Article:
“123456” – Now the World’s Worst Password

Do you insist that your clients all use complex passwords, or do you bow to the pressure of relaxing the rules?

If you’ve been in the IT business for any length of time, you’ve inevitably come across clients who don’t really take password security very seriously. Some individuals genuinely believe that the risk of security breaches is overstated. It’s fair to say they are mistaken.

You’ve probably come across all kinds of attitudes towards passwords. Some IT consultants even encounter company bosses who insist that all passwords (sometimes with the exception of their own) are exactly the same. These bosses are completely blind to the fact that a security breach is often as likely to be caused by a disgruntled ex staff member as someone outside the organisation.

If you’ve still got clients who are stubborn about the importance of password restrictions, the most recent list of “bad passwords” should give you some ammunition to help convince them that they should take things more sriously.

Here are the most commonly used “bad” passwords of 2013, as compiled by SplashData:

1.      123456

2.      password

3.      12345678

4.      qwerty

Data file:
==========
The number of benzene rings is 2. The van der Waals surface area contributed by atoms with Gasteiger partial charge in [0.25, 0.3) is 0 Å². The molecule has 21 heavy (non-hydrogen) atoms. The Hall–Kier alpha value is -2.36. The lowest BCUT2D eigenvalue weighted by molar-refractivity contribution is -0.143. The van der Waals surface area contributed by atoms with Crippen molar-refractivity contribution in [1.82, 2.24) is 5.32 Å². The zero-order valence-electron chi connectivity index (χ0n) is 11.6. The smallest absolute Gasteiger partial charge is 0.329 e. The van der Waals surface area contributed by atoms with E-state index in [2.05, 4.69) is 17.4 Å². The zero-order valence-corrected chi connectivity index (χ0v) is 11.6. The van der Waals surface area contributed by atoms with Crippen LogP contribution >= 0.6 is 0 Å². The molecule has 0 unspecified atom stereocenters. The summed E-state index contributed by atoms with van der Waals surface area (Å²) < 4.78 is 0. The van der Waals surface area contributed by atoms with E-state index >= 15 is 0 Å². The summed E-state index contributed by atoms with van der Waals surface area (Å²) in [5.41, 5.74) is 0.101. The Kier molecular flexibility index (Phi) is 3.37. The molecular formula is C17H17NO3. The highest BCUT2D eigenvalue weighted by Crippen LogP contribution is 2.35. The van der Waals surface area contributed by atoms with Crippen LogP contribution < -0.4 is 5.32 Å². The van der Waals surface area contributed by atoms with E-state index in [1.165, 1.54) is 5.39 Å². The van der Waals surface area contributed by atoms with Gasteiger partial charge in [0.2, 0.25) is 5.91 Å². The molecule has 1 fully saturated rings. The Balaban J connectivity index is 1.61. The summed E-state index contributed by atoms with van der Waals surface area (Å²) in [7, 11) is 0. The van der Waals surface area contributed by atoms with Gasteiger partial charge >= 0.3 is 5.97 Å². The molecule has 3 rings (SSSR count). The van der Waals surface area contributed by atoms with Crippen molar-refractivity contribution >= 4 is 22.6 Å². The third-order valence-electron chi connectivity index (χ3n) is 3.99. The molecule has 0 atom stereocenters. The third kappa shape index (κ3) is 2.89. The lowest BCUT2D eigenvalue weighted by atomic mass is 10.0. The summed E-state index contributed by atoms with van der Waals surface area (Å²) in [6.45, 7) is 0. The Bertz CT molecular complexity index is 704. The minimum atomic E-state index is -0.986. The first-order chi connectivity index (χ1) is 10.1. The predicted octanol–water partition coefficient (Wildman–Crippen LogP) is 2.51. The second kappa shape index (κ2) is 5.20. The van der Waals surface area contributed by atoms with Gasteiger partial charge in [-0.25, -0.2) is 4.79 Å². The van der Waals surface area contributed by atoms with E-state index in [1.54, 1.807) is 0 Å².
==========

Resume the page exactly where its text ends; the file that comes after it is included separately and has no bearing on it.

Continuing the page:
5.      abc123

6.      123456789

7.      111111

8.      1234567

9.      iloveyou

10.    adobe123

People certainly like those number-based passwords don’t they? While it’s pleasing to finally see the techie’s old favourite of “TrustNoOne” disappear from the top ten, the presence of “password” at number two is rather depressing.

As an IT professional, you’re probably in a position of trust where you know quite a few of your clients’ passwords. Are any of them using any from the top ten list? Even worse, are YOU? If so, shame on you! Go and change them now!

Some Helpful Alternatives

The usual objection to complex passwords is predictable: “How am I ever going to remember them?”

If you’ve ever implemented compulsory complex passwords on a network and stayed present when the change requests kicked in, you’ve probably suffered a tirade of abuse.

The thing is, it’s not really that difficult to create a complex password that is easy to remember. Here are some ideas, both for you and for your clients:

  • Use a string of text with a full stop on the end.
  • Use a memorable word but place punctuation marks between every letter.
  • Use the registration number of a first car, and put a punctuation mark at the beginning and the end. Security experts sometimes recommend against car registrations, but with random punctuation added, they’re pretty secure. They’re certainly better than “123456.”
  • If a client wants to stick to a word that’s easy to remember, suggest they add a number and a punctuation mark at the end.

It’s not really that difficult to come up with a complex password that’s easy to remember – your clients might just need some ideas to help. The one thing you shouldn’t do is give in to any insistence on letting them continue to use laughably predictable passwords like those in the list above. After all, it’s your phone that’s going to ring when someone breaks into their network.

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